" You can't start a fire,  You can't start a fire without a spark" Bruce Springsteen.  Well, it's been a fair while since I felt the motivation or the need to blog. Whilst not a story for now, over the past five years I've danced along the knife edge and, often, the call of the abyss has been both tempting and compelling. Certainly, my failing in both my personal and professional life have been numerous. But. This is not about me, but the people that have (re)ignited the spark to the fire in my soul. I realise that this is from the perspective of a privileged, white, middle class male view. I even have a beard. I am scared of getting it wrong on this topic. Teach me if I am wrong, it is from the position of a learner. I was looking forward to the GA Conference this year, the first face to face since 2019. I have to say that Alan , as president, and the Geographical Association's team did a fantastic job at being inclusive. The hybrid format allowed peopl

What makes a learning experience profound? Personal reflections and possible implications for classroom practice.

I have recently begun a Leadership Pathways journey.  As part of the first core day, we were asked to reflect on a profound learning experience. This got me thinking about how many profound learning experiences I have both been involved in, and how many I have been able to give to others.  Our group came up with a huge long list, but these are my five. Emotional Connected Demanding Reflective Collaborative As always, these are personal thoughts and quite mixed up.  I put them here so that I can look back on them (plus they’d get lost inside my world-cup-free brain) 1. Emotional I can’t think of a time where deep learning hasn’t engaged my emotions.  From being awe inspired to that tingle feeling when a student gets a light bulb moment.  From this-is-the-happiest-day-ever, to I-think-I’m-about-to die.  How often do we engage the emotions of those we teach?  Here, I would argue that having a safe learning environment is not always conducive to profound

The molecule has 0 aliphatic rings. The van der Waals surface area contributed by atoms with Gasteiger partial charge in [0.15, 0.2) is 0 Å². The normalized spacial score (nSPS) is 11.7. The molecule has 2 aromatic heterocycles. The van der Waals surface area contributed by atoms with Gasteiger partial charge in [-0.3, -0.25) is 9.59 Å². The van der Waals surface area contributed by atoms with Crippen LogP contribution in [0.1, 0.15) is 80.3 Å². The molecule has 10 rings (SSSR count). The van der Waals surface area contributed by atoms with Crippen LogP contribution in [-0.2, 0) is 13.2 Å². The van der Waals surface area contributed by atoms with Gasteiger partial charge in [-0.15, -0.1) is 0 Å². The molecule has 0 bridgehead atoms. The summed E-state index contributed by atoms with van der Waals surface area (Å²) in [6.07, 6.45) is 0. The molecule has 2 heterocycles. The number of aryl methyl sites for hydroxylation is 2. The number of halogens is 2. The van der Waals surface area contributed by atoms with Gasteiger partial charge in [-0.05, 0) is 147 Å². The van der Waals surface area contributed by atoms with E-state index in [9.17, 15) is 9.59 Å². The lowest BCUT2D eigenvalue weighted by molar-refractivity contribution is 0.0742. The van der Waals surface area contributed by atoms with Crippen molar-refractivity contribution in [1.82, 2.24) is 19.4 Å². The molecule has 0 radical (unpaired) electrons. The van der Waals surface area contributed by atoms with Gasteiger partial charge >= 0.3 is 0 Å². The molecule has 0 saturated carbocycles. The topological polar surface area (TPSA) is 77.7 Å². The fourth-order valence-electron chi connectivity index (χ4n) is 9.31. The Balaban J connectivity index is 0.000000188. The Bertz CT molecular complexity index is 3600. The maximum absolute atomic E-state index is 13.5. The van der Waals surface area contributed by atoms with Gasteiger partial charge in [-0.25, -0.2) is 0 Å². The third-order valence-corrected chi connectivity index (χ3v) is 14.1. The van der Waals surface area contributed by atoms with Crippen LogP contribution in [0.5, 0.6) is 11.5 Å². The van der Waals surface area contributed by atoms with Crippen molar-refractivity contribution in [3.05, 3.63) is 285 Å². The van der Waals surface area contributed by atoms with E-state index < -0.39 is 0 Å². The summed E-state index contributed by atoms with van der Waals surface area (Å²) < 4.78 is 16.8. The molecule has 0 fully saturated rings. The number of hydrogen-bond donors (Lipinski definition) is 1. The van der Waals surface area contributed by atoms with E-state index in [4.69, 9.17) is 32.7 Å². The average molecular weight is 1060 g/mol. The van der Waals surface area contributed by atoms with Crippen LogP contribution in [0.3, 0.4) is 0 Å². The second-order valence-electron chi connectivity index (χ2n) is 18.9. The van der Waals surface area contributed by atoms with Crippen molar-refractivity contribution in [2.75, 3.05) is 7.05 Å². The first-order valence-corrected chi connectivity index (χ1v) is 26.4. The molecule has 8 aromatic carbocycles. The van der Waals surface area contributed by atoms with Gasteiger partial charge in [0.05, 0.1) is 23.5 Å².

Trust and support our school leaders, the role of the governing body in the Covid times

One of the roles that I love is being the Chair of a Governing Body.  The aim of this post is to share what we are doing, as a Board, during these difficult time.  I will refrain from commenting on the role of the Government, DfE and local authority as I intend for this to be both a positive and useful post. What is clear is that governing bodies have a crucial part to play. I am grateful both to the brilliant Clerk and the National Governance Association whose Covid advice pages are fantastic. Firstly; from the outset, the brilliant leadership team that I work with have my unwavering and public support. Regardless. As this is a fast evolving crisis, often with pages of advice, guideline and directives to decipher and digest on a daily basis. As such, the role of governing bodies is twofold: 1.  to prioritise the providing of support to the Headteacher and all colleagues in the school, and 2. to allow them to get on with operational matters and decision making. The role of